Stephanie M. Wytovich’s latest poetry collection, On the Subject of Blackberries, dishes up sugar-coated fruit pervaded with poison and decay, each poem a rot-infested berry picked by a bleeding hand from a bush of brambles.
The most harrowing part of this collection is Wytovich’s raw confession of mental health struggles brought on by postpartum depression following the birth of her first child. She speaks candidly and bravely about this issue in the “Author’s Note” and “The Witchcraft of Writing,” both of which darken the stage for what’s to come.
Divided into ten sections, the collection begins with “the memory of poison,” dark drupelets that, bitten into, squirt with tart paranoia, shred with thorns as sharp as raptors’ talons. Wytovich paints imagistic words in black and beautiful strokes—some with a desperate flourish, others with a spatter of rage.
Throughout, we encounter revelations of instability and turmoil masked with a smile that’s begun to crack:
“I force my body into a kindness” (35)
“a black mound of sugar, / hysterically unhappy / but polite” (36)
You’ll find beliefs abandoned and a violent darkness, now embraced; murderous admissions rising from a whitewashed tomb.
In the third section, Wytovich shares sparks of light, a needed breather from the smothering angst of the opening pieces.
Wytovich’s poems remind me of Emily Dickinson’s, cloistered with her depressive and damning thoughts, of murders premeditated—or committed with motives unanalyzed, as if surprised at the results of spontaneous action.
My favorites: “I carried knives”; “I washed out the space in my head”; “The quiet kill of stars pushes darkness.”
The collection, which Raw Dog Screaming Press has published in hardcover, is sprinkled with Victorian etchings that complement overall themes and images from individual poems. This is a gorgeous volume for any reader’s collection. Add it to yours.
Wytovich asks, “Do you think I’m safe with these / dirty hands?” (114) You be the judge.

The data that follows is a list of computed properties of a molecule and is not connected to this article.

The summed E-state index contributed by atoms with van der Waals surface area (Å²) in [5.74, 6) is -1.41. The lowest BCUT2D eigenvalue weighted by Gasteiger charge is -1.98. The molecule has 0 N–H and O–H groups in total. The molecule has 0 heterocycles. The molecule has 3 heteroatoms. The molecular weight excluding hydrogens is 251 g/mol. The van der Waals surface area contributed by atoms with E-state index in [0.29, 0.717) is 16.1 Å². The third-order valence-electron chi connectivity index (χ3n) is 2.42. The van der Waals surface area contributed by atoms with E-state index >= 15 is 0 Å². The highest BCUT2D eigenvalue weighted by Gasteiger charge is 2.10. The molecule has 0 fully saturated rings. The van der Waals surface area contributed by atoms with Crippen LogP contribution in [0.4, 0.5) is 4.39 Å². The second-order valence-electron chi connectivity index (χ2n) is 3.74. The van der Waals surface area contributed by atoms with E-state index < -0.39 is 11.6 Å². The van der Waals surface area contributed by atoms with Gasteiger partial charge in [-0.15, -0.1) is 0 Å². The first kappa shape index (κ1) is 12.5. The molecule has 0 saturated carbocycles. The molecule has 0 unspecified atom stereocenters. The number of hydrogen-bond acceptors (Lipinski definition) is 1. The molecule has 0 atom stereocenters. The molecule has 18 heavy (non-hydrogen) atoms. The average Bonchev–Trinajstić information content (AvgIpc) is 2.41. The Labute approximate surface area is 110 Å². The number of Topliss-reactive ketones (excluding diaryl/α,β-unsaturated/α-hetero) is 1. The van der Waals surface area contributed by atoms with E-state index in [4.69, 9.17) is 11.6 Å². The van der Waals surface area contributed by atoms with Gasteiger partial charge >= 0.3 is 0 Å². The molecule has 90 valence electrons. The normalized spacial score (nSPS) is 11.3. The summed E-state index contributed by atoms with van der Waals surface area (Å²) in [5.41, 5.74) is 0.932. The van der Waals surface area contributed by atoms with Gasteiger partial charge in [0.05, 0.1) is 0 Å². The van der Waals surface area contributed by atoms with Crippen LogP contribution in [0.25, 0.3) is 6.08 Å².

On the Subject of Blackberries was a delectably disturbing read. You owe it to yourself to taste its bitter fruit.
We’re all professionals here. We’ve fought through pain and fear and so dang much rejection to stand where we are. And we’d like to have a little cash in our pockets as well as a few books under our belts for the trouble.
Part of the process of getting paid is learning the system and how to work it. Figuring out how to best market ourselves, how to read markets, and how to give those markets what they want. How to make things people want and get them to part with their cash for it.
And there ain’t a damn thing wrong with that.
I want every artist out there to make their paper. Pay a bill or two. Maybe not die of starvation. Please stop laughing at the concept of paying a bill or even buying a basic coffee on the proceeds of a sold poem.
But, do you remember that first time you put rolled ink or scraped graphite to paper? Perhaps clacking keys on a glowing screen? The exploration. The creation. The pure, ecstatic joy of it.
Now, be honest with yourself when you think about this next question. Don’t yield to the need to lie. Be straight. Do you let yourself feel that same joy when you write now?
It’s easy to fixate on the artifice of our art, but it eventually pokes through the surface. It can too easily become all our art is—our soul another product we mold for maximum profitability. One that, ultimately, falls too flat and cold to sell well.
We’re taught that craft makes the sales, but most readers don’t care about your perfect scansion. The reason Bukowski and Plath still sell well doesn’t have a single thing to do with their admittedly solid craft. They laid themselves bare. Wrote what they needed to.
People resonate with that.
As a fan, I want you to find that fun again. I want you to go for it. Full bore. No restraint. That weird-ass, freaky thing no one would like and pretty much everyone would judge you for: I want that in my eyeholes.
I want you to play with words. I want you to tell my analytical side to take a flying leap off a short pier into the ever-sucking abyss of heartless nihil. Forget everything every professor and professional ever taught you and have a little fun with those words. Let that early version of you dance in the sandbox of this fallen, idiotic world.
Create the art that only you want to see in the world. Something so specific and weird that you know with every fiber of your being that no one wants. That messed up amalgamation of baby bits and juggled ejaculate. That saccharine sweet adoration we’re all too cool to admit we desperately need in our lives.